The reduction of tibia trabecular density is significantly accelerated in boys with Duchenne muscular dystrophy (DMD) who have lost their independence to ambulate, according to a study published in Bone.
“Currently there is no cure for DMD but the quality of life of affected boys can be improved by medical treatment and supportive care,” the researchers commented. Glucocorticoids, for example, can extend the ability to ambulate by 2 to 5 years.
Regardless of the treatment used, what happens to bone strength when DMD patients start to lose their ability to ambulate?
Crabtree et al decided to conduct a study to answer this question. They conducted a longitudinal observational study of 36 boys with DMD and controls over a 2-year period. The treating neuromuscular consultant of each DMD participant had control over if and when glucocorticoid therapy was initiated.
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The boys were categorized into 3 groups: those retaining the ability to ambulate during the study, those who lost the ability to ambulate independently during the study, and healthy boys.
The results demonstrated that, over time, the most significant differences were between healthy boys and boys with DMD. For both DMD patients who retained their ability to ambulate and those who did not, the highest levels of change could be observed in the cortical bone of the tibia. The results were even more marked as ambulation decreased.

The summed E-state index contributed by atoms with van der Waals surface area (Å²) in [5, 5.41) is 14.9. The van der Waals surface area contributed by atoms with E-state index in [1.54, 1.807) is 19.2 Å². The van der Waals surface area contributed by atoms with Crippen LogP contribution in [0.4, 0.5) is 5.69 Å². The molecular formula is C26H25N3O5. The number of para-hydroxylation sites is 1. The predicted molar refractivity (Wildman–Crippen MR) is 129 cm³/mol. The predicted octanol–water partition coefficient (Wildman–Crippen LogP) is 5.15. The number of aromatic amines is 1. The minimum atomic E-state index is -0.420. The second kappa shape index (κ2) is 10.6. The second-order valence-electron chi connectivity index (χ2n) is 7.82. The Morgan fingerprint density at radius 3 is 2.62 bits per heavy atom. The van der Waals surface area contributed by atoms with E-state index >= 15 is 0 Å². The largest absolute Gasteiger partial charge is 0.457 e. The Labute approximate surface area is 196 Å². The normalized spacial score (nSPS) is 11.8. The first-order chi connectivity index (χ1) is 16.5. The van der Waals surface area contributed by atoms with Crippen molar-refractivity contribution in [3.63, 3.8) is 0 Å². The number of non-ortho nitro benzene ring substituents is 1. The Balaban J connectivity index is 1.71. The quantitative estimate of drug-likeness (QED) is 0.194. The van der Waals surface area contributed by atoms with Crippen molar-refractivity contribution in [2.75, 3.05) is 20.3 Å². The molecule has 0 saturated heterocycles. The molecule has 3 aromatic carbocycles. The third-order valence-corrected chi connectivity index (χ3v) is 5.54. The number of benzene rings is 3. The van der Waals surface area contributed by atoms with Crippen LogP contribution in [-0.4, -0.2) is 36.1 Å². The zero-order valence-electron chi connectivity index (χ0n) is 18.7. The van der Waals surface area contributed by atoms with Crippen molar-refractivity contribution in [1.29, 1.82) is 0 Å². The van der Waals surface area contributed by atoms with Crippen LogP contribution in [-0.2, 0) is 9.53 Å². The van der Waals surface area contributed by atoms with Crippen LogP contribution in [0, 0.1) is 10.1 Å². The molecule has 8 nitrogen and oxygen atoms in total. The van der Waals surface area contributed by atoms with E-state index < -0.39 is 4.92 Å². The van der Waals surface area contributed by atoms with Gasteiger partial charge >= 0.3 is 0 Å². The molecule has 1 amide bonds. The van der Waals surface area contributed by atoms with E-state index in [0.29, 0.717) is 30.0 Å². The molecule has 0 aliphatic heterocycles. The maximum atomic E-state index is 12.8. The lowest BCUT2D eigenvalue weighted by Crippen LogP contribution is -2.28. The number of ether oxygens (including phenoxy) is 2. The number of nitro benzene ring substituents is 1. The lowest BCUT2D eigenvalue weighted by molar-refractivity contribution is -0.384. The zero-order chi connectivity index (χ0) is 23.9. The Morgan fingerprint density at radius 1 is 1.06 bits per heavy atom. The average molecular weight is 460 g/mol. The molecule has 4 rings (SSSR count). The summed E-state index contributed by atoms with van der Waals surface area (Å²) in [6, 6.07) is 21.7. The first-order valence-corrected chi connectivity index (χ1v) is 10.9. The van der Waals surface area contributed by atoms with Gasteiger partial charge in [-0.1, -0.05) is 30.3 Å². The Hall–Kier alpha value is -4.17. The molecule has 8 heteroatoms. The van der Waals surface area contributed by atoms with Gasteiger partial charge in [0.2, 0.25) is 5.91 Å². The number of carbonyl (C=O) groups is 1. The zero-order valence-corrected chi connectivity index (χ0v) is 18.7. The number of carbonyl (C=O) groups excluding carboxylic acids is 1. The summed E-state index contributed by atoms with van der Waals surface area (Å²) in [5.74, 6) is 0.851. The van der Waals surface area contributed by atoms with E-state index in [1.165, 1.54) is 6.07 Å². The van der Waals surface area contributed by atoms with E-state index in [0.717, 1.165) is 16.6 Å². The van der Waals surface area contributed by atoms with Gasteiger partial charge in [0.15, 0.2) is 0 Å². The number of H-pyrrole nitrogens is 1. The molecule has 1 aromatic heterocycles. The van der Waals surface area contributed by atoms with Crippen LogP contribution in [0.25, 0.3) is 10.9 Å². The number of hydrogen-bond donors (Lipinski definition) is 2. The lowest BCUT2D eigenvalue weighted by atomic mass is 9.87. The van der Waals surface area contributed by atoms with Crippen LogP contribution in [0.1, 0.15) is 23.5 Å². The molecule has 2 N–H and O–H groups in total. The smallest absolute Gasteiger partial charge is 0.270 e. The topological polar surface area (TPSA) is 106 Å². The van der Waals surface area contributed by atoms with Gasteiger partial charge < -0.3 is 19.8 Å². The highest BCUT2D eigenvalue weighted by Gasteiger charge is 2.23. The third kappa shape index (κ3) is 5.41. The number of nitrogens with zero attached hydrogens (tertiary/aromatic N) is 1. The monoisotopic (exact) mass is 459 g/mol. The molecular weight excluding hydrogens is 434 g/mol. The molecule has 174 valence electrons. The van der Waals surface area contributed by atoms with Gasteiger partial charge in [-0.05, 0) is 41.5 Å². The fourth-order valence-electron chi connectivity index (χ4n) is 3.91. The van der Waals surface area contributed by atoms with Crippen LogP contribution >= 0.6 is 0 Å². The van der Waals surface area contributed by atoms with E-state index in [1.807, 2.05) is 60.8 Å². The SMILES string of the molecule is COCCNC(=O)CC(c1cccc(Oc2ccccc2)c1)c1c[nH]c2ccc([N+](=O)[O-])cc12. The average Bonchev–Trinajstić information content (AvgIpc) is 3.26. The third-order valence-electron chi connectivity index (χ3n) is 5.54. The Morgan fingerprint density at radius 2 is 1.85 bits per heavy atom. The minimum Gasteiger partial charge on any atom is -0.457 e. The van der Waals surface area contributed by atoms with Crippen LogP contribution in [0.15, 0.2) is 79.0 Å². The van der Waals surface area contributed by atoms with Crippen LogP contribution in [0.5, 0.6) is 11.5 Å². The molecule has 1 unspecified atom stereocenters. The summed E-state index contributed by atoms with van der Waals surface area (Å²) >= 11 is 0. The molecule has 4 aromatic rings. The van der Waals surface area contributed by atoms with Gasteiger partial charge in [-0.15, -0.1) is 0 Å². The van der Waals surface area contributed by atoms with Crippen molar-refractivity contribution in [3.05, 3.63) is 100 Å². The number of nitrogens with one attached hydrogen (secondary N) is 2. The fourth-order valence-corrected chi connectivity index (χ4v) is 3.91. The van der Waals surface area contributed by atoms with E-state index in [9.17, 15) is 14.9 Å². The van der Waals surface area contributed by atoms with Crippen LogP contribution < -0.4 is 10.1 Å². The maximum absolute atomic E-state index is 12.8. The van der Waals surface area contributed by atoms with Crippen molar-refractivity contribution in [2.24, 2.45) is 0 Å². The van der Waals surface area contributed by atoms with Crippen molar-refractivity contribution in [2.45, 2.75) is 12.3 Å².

“The most strikingly significant difference was in trabecular bone density for boys who became non-ambulant,” the research team wrote. After 2 years, nonambulant boys had 53% less trabecular bone density at the distal tibia than their healthy, age-matched peers. In comparison, boys who remained ambulant had 27% less trabecular bone density, the team reported.
This means that regardless of their ability to ambulate, boys with DMD had significantly weaker bones compared to age-matched peers without DMD.
“Since this study highlights the dramatic loss of bone density with loss of ambulation it is likely that functional assessment can help identify the point at which medical intervention to strengthen bones should be considered,” the research team concluded.
Crabtree NJ, Roper H, Shaw NJ. Cessation of ambulation results in a dramatic loss of trabecular bone density in boys with Duchenne muscular dystrophy (DMD. Bone. 2021;116248. doi:10.1016/j.bone.2021.116248